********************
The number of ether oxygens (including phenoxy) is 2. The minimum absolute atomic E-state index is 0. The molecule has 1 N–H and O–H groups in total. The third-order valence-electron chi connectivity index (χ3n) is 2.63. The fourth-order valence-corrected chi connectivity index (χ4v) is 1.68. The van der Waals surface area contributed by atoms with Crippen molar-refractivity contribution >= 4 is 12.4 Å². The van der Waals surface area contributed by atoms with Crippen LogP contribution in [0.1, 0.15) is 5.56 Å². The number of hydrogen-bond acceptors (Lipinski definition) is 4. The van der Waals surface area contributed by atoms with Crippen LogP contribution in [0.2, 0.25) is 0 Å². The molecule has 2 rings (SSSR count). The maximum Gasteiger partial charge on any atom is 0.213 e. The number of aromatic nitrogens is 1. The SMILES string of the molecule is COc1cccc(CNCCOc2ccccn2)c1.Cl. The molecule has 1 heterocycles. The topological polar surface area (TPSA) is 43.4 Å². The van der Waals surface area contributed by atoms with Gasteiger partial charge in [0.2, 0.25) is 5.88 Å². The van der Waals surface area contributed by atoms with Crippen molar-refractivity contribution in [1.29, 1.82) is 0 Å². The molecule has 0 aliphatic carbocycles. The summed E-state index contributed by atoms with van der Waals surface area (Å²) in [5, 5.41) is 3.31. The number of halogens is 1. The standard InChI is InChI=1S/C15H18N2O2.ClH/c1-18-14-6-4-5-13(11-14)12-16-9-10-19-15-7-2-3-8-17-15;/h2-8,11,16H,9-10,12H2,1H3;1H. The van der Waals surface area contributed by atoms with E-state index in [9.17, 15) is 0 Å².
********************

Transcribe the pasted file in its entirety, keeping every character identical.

The number of ether oxygens (including phenoxy) is 2. The minimum absolute atomic E-state index is 0. The molecule has 1 N–H and O–H groups in total. The third-order valence-electron chi connectivity index (χ3n) is 2.63. The fourth-order valence-corrected chi connectivity index (χ4v) is 1.68. The van der Waals surface area contributed by atoms with Crippen molar-refractivity contribution >= 4 is 12.4 Å². The van der Waals surface area contributed by atoms with Crippen LogP contribution in [0.1, 0.15) is 5.56 Å². The number of hydrogen-bond acceptors (Lipinski definition) is 4. The van der Waals surface area contributed by atoms with Crippen LogP contribution in [0.2, 0.25) is 0 Å². The molecule has 2 rings (SSSR count). The maximum Gasteiger partial charge on any atom is 0.213 e. The number of aromatic nitrogens is 1. The SMILES string of the molecule is COc1cccc(CNCCOc2ccccn2)c1.Cl. The molecule has 1 heterocycles. The topological polar surface area (TPSA) is 43.4 Å². The van der Waals surface area contributed by atoms with Gasteiger partial charge in [0.2, 0.25) is 5.88 Å². The van der Waals surface area contributed by atoms with Crippen molar-refractivity contribution in [1.29, 1.82) is 0 Å². The molecule has 0 aliphatic carbocycles. The summed E-state index contributed by atoms with van der Waals surface area (Å²) in [5, 5.41) is 3.31. The number of halogens is 1. The standard InChI is InChI=1S/C15H18N2O2.ClH/c1-18-14-6-4-5-13(11-14)12-16-9-10-19-15-7-2-3-8-17-15;/h2-8,11,16H,9-10,12H2,1H3;1H. The van der Waals surface area contributed by atoms with E-state index in [9.17, 15) is 0 Å².